Where to Get Omega-3 Fatty Acids
Get on the Good Fat!
Omega-3 fatty acids are essential nutrients that we need, but our bodies can’t produce on their own. These fats help regulate a number of bodily functions, ranging from blood clotting to triglyceride levels, and levels of inflammation throughout the body (WHF, 2012).
They may help prevent catastrophic illnesses such as heart disease and stroke and benefit people with inflammatory conditions, including psoriasis and arthritis (WHF, 2012). Fortunately, many different types of foods contain omega-3s, so it’s easy to incorporate the nutrient into your daily diet.
Flaxseeds are a plant-based food rich in omega-3 fatty acids, fiber, and an antioxidant called lignans. You can buy them whole or ground at your local supermarket or health food store. The Mayo Clinic recommends ground seeds rather than whole because they are easier to digest (Mayo, 2012).
Tip: Sprinkle flaxseeds on your salad, breakfast cereal, or yogurt to get your fill of omega-3s. Use flaxseed oil for cooking, baking, or as a base for homemade salad dressing.
A member of the tree nut family, walnuts pack a nutritious punch. A quarter-cup serving of walnuts provides you with nearly 95 percent of your daily omega-3 needs, as well as hefty helpings of manganese and copper. However, walnuts are high in calories, so snack judiciously to avoid adding increasing your calorie count too much.
Tip: Add chopped walnuts to baked goods, fruit or green salads, and yogurt. Or, grab a handful and eat them plain.
Satisfy your daily requirement for omega-3 fatty acids with a variety of leafy greens. Choose romaine lettuce or raw spinach for salads and add ground flaxseed and walnuts for a triple-omega-3 punch. Prepare nutritious side dishes such as collard or turnip greens.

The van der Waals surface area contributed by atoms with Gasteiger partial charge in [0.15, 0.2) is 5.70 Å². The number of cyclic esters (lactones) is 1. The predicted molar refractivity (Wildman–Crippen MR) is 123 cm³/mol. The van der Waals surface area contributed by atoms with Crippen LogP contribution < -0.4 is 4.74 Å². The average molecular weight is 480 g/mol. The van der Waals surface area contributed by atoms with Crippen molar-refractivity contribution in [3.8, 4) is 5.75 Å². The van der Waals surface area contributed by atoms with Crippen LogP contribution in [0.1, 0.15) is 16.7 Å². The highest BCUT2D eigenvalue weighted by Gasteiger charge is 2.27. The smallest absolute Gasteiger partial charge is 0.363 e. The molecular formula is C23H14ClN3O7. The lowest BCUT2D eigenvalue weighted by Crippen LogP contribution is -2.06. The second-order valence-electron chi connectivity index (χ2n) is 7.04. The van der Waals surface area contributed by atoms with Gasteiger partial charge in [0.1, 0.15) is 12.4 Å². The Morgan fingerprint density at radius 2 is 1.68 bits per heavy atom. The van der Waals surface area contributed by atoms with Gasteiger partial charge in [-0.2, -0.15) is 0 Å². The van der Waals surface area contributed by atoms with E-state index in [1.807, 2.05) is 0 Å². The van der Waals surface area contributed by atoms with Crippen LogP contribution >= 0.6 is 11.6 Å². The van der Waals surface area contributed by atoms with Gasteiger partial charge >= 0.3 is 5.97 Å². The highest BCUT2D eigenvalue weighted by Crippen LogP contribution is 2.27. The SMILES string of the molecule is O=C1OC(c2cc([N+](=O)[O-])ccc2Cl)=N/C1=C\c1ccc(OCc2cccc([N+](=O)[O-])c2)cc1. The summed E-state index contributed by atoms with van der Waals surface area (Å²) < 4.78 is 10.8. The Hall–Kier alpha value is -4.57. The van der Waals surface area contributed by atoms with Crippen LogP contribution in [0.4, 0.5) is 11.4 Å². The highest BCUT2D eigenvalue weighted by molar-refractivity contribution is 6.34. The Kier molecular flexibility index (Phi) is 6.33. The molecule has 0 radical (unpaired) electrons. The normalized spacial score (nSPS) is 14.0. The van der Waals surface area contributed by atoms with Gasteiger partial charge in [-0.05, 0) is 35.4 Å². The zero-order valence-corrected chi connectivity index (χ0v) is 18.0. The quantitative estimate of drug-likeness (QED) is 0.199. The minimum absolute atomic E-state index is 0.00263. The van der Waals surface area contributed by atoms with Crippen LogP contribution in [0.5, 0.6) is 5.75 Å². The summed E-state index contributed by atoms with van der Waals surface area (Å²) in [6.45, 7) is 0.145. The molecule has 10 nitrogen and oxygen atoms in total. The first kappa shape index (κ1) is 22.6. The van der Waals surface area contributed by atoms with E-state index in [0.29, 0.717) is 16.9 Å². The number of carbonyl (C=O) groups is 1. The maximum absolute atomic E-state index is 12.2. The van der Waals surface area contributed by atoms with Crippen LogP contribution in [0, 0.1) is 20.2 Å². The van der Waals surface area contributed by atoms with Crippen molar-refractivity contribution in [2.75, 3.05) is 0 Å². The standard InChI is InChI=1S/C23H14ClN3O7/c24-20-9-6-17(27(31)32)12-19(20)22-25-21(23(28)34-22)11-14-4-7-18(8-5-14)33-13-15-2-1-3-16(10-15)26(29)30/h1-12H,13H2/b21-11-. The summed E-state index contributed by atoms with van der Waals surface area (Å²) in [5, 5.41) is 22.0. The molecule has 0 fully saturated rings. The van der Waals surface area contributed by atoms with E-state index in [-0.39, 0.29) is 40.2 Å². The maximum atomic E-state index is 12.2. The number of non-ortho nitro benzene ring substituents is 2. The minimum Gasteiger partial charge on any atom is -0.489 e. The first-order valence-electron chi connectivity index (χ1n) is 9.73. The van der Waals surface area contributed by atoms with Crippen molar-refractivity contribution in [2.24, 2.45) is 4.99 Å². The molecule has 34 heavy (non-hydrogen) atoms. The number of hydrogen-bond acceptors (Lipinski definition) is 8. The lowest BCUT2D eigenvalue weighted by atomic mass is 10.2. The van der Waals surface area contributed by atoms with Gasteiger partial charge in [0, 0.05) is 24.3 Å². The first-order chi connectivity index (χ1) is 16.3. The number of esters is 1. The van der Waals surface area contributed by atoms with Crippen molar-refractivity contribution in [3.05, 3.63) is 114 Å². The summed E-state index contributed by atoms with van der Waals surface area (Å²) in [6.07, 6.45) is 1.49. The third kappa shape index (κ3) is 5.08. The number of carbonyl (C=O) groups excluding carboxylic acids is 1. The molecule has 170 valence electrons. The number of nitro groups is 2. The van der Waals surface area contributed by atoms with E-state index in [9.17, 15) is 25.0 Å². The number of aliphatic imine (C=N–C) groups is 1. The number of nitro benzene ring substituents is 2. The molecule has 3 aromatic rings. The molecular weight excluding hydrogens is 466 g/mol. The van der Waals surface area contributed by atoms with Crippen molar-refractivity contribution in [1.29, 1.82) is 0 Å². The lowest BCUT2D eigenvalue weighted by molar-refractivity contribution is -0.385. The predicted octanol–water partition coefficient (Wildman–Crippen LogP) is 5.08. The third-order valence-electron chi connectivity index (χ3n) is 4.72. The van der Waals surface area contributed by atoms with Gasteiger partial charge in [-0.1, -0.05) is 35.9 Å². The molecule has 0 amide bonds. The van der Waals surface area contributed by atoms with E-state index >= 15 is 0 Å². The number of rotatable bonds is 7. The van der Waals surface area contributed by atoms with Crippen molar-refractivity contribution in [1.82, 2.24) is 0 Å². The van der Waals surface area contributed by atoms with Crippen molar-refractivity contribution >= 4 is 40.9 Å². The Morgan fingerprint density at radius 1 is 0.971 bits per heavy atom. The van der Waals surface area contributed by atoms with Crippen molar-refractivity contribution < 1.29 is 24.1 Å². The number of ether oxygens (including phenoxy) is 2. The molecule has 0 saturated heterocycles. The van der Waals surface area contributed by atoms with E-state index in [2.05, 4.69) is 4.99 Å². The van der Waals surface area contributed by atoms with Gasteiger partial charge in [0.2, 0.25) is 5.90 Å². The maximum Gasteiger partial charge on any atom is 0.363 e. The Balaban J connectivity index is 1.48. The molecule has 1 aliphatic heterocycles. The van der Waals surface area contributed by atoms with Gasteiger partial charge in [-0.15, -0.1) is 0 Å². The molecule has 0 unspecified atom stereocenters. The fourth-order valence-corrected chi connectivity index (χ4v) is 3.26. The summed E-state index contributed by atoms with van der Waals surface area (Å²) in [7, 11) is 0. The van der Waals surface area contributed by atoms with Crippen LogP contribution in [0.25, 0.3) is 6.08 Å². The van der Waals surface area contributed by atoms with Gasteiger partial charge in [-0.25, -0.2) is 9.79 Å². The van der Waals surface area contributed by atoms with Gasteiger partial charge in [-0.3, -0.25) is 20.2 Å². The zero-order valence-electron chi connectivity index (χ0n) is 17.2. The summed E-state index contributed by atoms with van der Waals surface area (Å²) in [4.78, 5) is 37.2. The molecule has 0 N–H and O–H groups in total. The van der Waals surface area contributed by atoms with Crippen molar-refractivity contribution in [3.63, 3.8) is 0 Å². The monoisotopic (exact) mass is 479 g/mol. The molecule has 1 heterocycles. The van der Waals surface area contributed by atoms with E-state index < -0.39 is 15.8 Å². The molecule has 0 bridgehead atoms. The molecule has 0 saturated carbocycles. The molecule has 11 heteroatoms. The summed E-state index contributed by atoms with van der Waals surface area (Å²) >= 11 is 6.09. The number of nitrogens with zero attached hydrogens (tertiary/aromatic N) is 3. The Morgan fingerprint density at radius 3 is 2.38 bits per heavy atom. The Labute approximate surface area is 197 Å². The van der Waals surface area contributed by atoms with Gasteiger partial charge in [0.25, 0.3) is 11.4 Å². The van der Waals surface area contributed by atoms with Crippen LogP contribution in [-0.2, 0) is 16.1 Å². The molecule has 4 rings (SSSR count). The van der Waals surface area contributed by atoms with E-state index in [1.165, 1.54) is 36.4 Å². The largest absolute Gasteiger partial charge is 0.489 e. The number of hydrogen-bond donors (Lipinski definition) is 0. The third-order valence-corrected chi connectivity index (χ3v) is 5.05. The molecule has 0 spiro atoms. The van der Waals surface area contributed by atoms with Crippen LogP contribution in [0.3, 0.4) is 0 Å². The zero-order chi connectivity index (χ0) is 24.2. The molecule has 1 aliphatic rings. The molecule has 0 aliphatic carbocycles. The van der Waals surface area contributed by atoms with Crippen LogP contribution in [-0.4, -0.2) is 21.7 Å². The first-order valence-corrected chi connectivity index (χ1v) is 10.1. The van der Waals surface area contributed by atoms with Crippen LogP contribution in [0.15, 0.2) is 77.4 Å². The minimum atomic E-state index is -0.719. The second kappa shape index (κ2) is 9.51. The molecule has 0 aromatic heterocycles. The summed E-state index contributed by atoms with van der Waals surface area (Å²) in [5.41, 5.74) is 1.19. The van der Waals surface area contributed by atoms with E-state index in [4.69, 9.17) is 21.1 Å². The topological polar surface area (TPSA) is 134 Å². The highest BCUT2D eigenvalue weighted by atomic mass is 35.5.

Tip: While not in the “leafy” category, Brussels sprouts and green beans are other green veggies that are rich in omega-3s.
Salmon, mackerel, tuna, sardines, herring, and trout are called “fatty fish” because of their high fat content, and are excellent sources of omega-3 fatty acids. The American Heart Association recommends eating two or more servings of fish weekly to maintain or increase heart health (AHA, 2010).
Tip: Women and children might want to choose fish that are low in mercury, such as tuna.
If you prefer shellfish to fish and are concerned about your omega-3 consumption, choose shrimp and scallops as your main dish. A 4-ounce serving of each of these types of shellfish provides between 15 and 17 percent of the recommended daily intake of omega-3 fatty acids, according to The World’s Healthiest Foods (WHF, 2012).
Tip: Broil or grill shrimp and scallops to minimize the amount of saturated fats in your meal.
Fruit-lovers can get in on the omega-3 action too. Raspberries and strawberries are low-calorie, high-nutritient options for reaching your omega-3 goals. One cup of berries delivers between 4 and 6 percent of the RDI for omega-3 fatty acids.
Tip: Raspberries and strawberries are also high in fiber and antioxidant vitamins to aid digestion and protect you from oxidative stress.
Vegetarians and vegans who include soy products on their weekly shopping list are already well on their way to fulfilling their omega-3 recommendations. Tofu, a product made with soybean curd, provides 15 percent of your daily omega-3 needs per 4-ounce serving. Miso, a fermented form of soy combined with grains, also contains omega-3.
Tip: The winner in the soy category is the soybean itself. One cup of cooked soybeans contains a whopping 42 percent of your RDI of omega-3 fatty acids.
Fish oil is an omega-3-containing dietary supplement available in capsule form. The AHA recommends that most people get their omega-3s through food rather than supplements, but there are exceptions to every case. For example, people with high cholesterol and other medical conditions may be advised to take fish oil supplements.
Tip: Fish oil can cause unpleasant side effects in some people, including heartburn, nausea, and diarrhea. Safety concerns regarding mercury poisoning, blood clotting problems, or reduced immunity are rare, but are possible in those taking very large amounts of the supplement.
Something for Everyone
Omega-3 fatty acids are beneficial to everyone, and are found in a range of foods. You don’t have to eat them all—but you can surely find something you like on this list. Simply adding a handful of walnuts to the foods you usually eat or adding fish to your dinner menu can go a long way. Consult your doctor or nutritionist if you have questions about how to get more omega-3 into your daily diet.